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Sunday, April 30, 2017

Macron hunts for French rural votes, Le Pen cheers new ally

April 29, 2017

USSEAU, France (AP) — French presidential front-runner Emmanuel Macron hunted Saturday for votes in rural France where his far-right opponent, Marine Le Pen, is making inroads among country folk who feel left behind.

Back in Paris, Le Pen announced that if she wins the presidency in the May 7 runoff she would name former rival Nicolas Dupont-Aignan, her new campaign ally, as her prime minister. The move aims to secure the nearly 1.7 million votes that the anti-European Union conservative got when he was eliminated from the presidential race in the first round of balloting.

Since many Dupont-Aignan voters had already been expected to switch to Le Pen for her second-round duel against the centrist Macron, his decision to ally himself with the far-right Le Pen was unlikely to prove a massive electoral boost for her.

Symbolically, however, the alliance punctured a hole in hopes — expressed by mainstream politicians on both the left and right — that France will unite against Le Pen's extremism in the runoff. That did happen in 2002, when her father, Jean-Marie Le Pen, made the presidential runoff but lost overwhelmingly to Jacques Chirac.

At a news conference with Dupont-Aignan, Marine Le Pen celebrated his backing as the creation of "a great patriotic and republican alliance" and said they will campaign "hand-in-hand" for their shared program.

"It's a historic day, because we are putting France's interests before personal or partisan ones," Dupont-Aignan said. Macron said their alliance made the campaign battle lines even clearer going into round two.

"There is a reactionary, nationalist, anti-European right-wing that has structured itself and which, today, is an important political force," he said. "Facing it is a progressive bloc that I represent and which defends France."

Macron is not saying who he would name to lead his government if elected. In a radio interview Saturday, he merely said he has "people in mind" for the post. Venturing into rural France to combat Le Pen's arguments that he represents France's big-city elite, the former economy minister plugged his proposals to reverse the economic and social decline in farming areas. Macron promised to modernize phone and internet connections in rural areas and vigorously defended the EU as an essential market for French farmers.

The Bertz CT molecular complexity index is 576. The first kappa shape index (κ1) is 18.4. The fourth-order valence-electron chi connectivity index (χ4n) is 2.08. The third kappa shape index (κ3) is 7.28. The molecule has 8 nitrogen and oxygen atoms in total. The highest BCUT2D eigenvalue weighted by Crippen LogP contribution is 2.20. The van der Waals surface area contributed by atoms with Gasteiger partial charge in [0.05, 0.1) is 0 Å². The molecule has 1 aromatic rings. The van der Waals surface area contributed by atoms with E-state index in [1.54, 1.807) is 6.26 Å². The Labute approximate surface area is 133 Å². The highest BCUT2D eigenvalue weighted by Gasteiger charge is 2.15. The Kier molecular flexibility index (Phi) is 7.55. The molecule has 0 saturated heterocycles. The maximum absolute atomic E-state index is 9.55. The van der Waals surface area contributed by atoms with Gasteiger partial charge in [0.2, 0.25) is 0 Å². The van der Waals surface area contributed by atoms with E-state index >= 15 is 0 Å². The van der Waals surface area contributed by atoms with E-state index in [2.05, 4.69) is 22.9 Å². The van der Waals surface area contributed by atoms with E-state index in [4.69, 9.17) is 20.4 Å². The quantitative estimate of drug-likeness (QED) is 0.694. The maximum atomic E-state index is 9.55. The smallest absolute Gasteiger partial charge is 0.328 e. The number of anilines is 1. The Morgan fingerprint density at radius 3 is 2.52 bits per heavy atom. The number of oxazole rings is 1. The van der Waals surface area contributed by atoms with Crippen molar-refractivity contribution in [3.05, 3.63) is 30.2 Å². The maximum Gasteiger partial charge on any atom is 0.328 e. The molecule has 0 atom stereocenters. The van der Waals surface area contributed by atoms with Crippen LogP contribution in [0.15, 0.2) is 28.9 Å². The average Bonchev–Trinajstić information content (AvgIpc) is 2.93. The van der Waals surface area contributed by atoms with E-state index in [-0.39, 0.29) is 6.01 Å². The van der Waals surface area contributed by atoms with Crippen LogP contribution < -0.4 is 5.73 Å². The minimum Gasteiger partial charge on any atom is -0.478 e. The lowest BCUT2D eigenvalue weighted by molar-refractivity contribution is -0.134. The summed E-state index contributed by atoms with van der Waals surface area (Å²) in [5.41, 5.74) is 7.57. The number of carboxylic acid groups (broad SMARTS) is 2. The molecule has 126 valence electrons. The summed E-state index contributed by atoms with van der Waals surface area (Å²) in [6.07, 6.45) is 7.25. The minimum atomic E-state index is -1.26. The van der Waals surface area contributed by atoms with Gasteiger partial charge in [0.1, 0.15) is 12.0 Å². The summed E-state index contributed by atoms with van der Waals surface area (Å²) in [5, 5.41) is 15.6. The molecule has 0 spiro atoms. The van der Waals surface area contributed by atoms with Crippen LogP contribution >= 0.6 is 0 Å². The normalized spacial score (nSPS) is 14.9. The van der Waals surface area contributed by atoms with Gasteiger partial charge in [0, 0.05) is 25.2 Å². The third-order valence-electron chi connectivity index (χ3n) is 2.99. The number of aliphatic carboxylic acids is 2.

On an impromptu tour of the farmers' market in the central town of Poitiers, Macron listened to a grain farmer complain about low-price competition from other EU countries and a vegetable farmer's laments about the difficulty of getting loans to upgrade farm technology.

As the smell of goat cheeses wafted across the dairy stalls, Macron rebuffed Le Pen's criticisms of the EU with a vigorous defense of European free trade, saying her plans to leave the EU and its agricultural aid program would spell the end of French farming.

"Rural areas need an open, conquering France," Macron said in his radio interview. "Our agriculture needs Europe and openness." Macron promised that no more schools would close in rural areas if he is elected and said his government would intervene directly if mobile operators fail within 18 months to install high-speed fiber optic and phone networks "everywhere."

Le Pen has made the plight of French farmers a theme of her campaign, citing farm closures, rural poverty and farmers' suicides. Usseau, the tidy village with a fairytale chateau where Macron visited farmer Patrick Moron on Saturday, gave 120 of its votes, one third of the total, to Le Pen in round one, almost double the 66 votes it gave to Macron.

"We have wines, we have cheeses, we had the advantage for a long time," said Moron, a Macron supporter. "But we are no longer moving forward." Neighboring farmer Dominique Marchand, who rotates harvests of colza, corn, wheat and sunflowers, lamented the growing scarcity of rural schools and medical facilities.

"Sometimes we have to go 30 kilometers (20 miles) to find a doctor, or drive 45 minutes to the nearest emergency room," he said. "It's getting worse and worse." Dupont-Aignan got 4.7 percent of the first-round vote — compared to Macron's 24 percent and 21 percent for Le Pen — with a platform that described the EU as "inefficient, intrusive, anti-democratic and authoritarian." The right-winger called for the EU to be replaced by "a community of European states" with greater national powers for its members.

Le Pen's far-right National Front rejoiced over the alliance with Dupont-Aignan. Florian Philippot, a National Front vice president, told BFM television this was "excellent news" and "a turning point in this campaign."

Still, the alliance caused splits within Dupont-Aignan's own party. It prompted the departure of a party vice president, Dominique Jamet, who told BFM that the Le Pen-Dupont-Aignan alliance is "a couple that doesn't please me."

John Leicester in Paris contributed.

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